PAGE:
Wednesday, November 16, 2011

Blog Entry #6: Ethical Issues in Advertising

By: Matthew Larson
                People in advertising spend a lot of time handling ethical issues, and those issues are almost never crystal clear. They're subtle, shades-of-gray issues that have a great weight on the success of a message.  My first example of an ethical issue comes from an infamous Volvo commercial.  In a real-life monster truck show, the Volvo was the only car left uncrushed; this was a great idea for a commercial! However, the film company needed to shoot several takes.  So they reinforced the beams inside the car to withstand the continuous crushing.  When released to the press, Volvo was furious and their ad agency got fired, ultimately going out of business.  There was no doubt that the demo was rigged. But, what it showed was the truth: if a monster truck runs over you once, are you safer in the Volvo?
                As consumers we are exposed to these types of messages and ad campaigns daily.  Finding out that a message isn’t ethical or that it is falsely demonstrating a product or service could be detrimental to a business’s appearance.   Therefore, ad companies continuously monitor their messages and even before they break out for consumers to view they are tested.  An ethical brainteaser that consumers deal with every day is "What can you simulate and entice to illustrate the truth?" Before you answer "nothing!” one could ask themself if a higher purpose would be served if Pampers and Kotex commercials showed the real thing instead of that fake blue water.  There are just some things that can’t be shown.
                Ads for reputable companies are almost never false. They have to be able to prove what they say to their own corporate counsel.   Ad agencies have lawyers, and network approval committees that work regulating alongside the FDA and the FTC. With at least five different government agencies looking over advertisings shoulder, the cost of being caught cheating is simply too high. In addition, the individuals inside a company want to be able to look at themselves in the mirror. Some like to think of business people as belonging to some other species, but remember that most of them are you a few years from now.  The simple fact is that humans possess feelings.  We are emotionally charged and anything could offend consumers, so ethics is an ongoing issue for advertising companies.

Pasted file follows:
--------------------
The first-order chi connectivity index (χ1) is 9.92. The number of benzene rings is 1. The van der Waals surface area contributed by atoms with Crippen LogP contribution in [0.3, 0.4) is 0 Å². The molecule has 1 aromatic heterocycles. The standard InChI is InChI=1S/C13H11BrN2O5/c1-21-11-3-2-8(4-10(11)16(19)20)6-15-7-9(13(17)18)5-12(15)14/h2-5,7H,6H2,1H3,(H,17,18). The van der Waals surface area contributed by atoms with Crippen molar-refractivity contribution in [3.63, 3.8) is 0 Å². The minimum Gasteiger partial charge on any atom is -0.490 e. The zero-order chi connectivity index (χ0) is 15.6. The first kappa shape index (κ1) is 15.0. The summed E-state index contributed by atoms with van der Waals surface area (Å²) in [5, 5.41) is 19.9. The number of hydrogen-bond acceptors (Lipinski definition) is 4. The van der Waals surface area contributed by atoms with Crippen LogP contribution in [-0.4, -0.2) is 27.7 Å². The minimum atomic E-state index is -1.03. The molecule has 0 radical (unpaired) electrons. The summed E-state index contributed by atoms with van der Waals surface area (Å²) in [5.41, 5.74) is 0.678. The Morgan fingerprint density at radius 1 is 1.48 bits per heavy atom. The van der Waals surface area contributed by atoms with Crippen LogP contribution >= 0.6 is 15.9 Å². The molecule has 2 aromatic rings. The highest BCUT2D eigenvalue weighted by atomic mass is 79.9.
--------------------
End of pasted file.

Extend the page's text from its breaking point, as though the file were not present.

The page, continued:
Advertising, like human beings, lives where reason meets desire. A few years ago, Coca-Cola invented a better product.  No consumer product had ever been so thoroughly tested with so many consumers. This new Coke was proven to be much better. But consumers not only didn't buy it, they demonstrated against it. A lot of what they loved about "real" Coke wasn't inside the bottle.  It was the idea of Coke and their experiences with it and how those experiences were connected to so much of what we imagine life in America should be like. Advertising isn't just about the things we buy. It's about how we feel about things, including ourselves.  It’s the image associated with any advertisement we see, we place ourselves in that role.  We can physically go to that place in time and exist because of the image projected.
                Ethical issues in advertising cover a wide variety of areas.  Advertisers have to be careful how they advertise tobacco, alcohol, condoms and pharmaceuticals.  A common misconception is that tobacco ads should be outlawed from particular magazines and television stations.  However, these business’s make money based on the consumers they can get to smoke.  Same goes for alcohol, the only way they can make money is by promoting beer and hard liquor during sporting events and other heavily watched television programs.  So how do these companies get a positive message across?  Recently alcohol companies started putting drink responsibly after the ad runs on air.  This is just an added safety precaution.   Issues of ethics will always exist in advertising; consumers will always be sensitive to certain material.  Companies will continue to deal with consumers and their relation to products.   

No comments:

Post a Comment